It still wasn’t easy. The doctors still would do nothing because he was gaining weight. I argued with a doctor over the phone because they told me CJ was fine and I would put him through more than he needed to if he went to a specialist. In the end they did send me to a GI specialist because they really couldn’t refuse. So off we went to a GI specialist. She put him on zantac but it didn’t really make a difference. He was also put on a hypoallergenic formula called Nutramigen for a milk protein allergy. He had terrible gas and a lot of mucus, and blood in his stool. The formula did help with his gas and stool but I felt like she just kept seeing him every month with no progress. They did an upper GI and the doctor wasn’t patient enough. My son couldn’t get the barium through the nipple. He said everything was fine. Although, my son drank about a half an ounce of the fluid when he was suppose to drink at least half the bottle. I was so frustrated.
CJ just wouldn’t sleep unless you held him. I remember when I would try to slowly lowering him into the bouncy seat and then tip toe away in hopes he would stay asleep. He would cry within ten to fifteen minutes. I can also remember one my sister and a friend thinking they would get him to sleep and be able to put him down. They both already had kids. It was like they thought I didn’t know how to do it. Guess what? Their ways didn’t work either. I know in the end they were just trying to help but at the time it made me so sad and frustrated. I couldn’t help but feel like maybe I just wasn’t cut out to me a mom.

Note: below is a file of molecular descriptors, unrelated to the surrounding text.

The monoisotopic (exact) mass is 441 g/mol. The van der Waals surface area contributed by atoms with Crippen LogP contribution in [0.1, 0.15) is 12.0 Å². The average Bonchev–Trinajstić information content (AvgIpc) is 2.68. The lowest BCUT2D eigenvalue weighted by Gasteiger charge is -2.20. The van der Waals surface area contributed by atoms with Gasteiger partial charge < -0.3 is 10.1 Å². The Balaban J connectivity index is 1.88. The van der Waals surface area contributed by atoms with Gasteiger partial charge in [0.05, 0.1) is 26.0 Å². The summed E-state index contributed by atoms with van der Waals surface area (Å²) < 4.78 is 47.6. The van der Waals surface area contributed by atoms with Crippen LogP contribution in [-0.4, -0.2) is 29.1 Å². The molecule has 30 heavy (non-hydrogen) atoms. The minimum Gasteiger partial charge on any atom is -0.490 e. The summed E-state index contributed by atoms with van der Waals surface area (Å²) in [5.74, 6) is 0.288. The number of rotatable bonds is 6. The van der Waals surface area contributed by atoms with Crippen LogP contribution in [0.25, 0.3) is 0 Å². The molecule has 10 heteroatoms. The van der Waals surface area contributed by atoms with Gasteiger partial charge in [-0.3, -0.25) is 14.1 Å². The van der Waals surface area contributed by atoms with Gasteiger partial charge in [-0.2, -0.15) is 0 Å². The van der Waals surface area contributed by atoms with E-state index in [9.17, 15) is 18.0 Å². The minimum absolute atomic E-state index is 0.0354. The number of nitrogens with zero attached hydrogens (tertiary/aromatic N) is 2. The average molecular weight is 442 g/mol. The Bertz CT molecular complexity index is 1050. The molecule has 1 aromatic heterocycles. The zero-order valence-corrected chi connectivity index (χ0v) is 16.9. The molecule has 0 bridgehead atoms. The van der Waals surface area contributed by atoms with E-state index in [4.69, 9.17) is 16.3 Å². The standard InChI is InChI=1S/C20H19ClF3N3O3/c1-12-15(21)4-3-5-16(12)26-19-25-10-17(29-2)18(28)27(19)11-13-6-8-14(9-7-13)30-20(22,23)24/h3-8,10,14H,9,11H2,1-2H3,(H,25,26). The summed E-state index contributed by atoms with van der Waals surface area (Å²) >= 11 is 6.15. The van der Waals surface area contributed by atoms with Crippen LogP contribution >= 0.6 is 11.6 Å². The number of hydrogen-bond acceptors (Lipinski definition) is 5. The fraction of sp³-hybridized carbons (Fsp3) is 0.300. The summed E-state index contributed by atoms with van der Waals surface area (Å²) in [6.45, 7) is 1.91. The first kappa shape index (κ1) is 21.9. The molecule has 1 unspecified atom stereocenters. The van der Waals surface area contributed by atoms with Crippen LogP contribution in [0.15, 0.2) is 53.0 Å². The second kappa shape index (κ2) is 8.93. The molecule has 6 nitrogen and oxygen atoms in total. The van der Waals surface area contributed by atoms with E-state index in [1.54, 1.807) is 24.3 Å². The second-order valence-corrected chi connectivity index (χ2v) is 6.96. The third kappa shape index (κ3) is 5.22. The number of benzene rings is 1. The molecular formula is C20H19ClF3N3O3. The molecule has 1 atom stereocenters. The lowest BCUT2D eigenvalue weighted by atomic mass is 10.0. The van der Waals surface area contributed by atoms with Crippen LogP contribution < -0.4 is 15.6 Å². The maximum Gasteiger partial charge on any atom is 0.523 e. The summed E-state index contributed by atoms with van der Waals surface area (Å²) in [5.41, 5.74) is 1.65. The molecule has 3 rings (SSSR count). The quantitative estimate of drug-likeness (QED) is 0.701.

I ended up switching pediatricians when CJ was four months old. I was so glad I did. The pediatrician believed me and also agreed with what I thought. He sent me to a GI specialist at a local hospital. They also agreed. Another upper GI was done at the hospital and confirmed he indeed had silent reflux. He was put on what is called Prevacid. I call it the miracle drug! Within a few weeks he started to improve. It took several months before his sleeping got more consistent. He still had his moments but things definitely got better.
CJ was finally reflux free at 11 months old. CJ is now a healthy rambunctious four year old. You would never know he ever had reflux or sleeping issues. He is now an amazing sleeper. I love him so much and couldn’t imagine my life without him.
It just goes to show you that a mother’s instinct is usually right. It’s unfortunate that I had to go through all of it but I definitely learned a lot. CJ’s first year was not at all what I expected, especially the first six months. It was hard but I did (we did) get through.
We have since had three more children, all having reflux and milk protein allergy. Our second and third were diagnosed with pH probe testing. Currently medical protocols have changed and our 6 month old didn’t have any procedures done in order to get prescribed medications. After going through our up and down roller coaster ride with our oldest, things were a little easier and under control a bit faster the 2nd, 3rd, and 4th time around. I now have the knowledge and experience to know what to expect, what we can do, and understand the steps we had to take. We still had/have our bad days of reflux flairs. The medications do help a great deal but they don’t make the reflux disappear. I find comfort in knowing that in good time it will all be a distant memory. But as I take on this beast one last time, I still have moments with our fourth son, MD, when I feel helpless, frustrated, and despise the ever ragging reflux.
Stop back each day this week for more in depth information.
– Reflux vs. Reflux Disease, Signs & Symptoms
– Diagnosis, Treatments
– Other Issues Associated w/ Reflux
– Tips and Merchandise to Help Refluxers
– Tips and Merchandise to Help Refluxers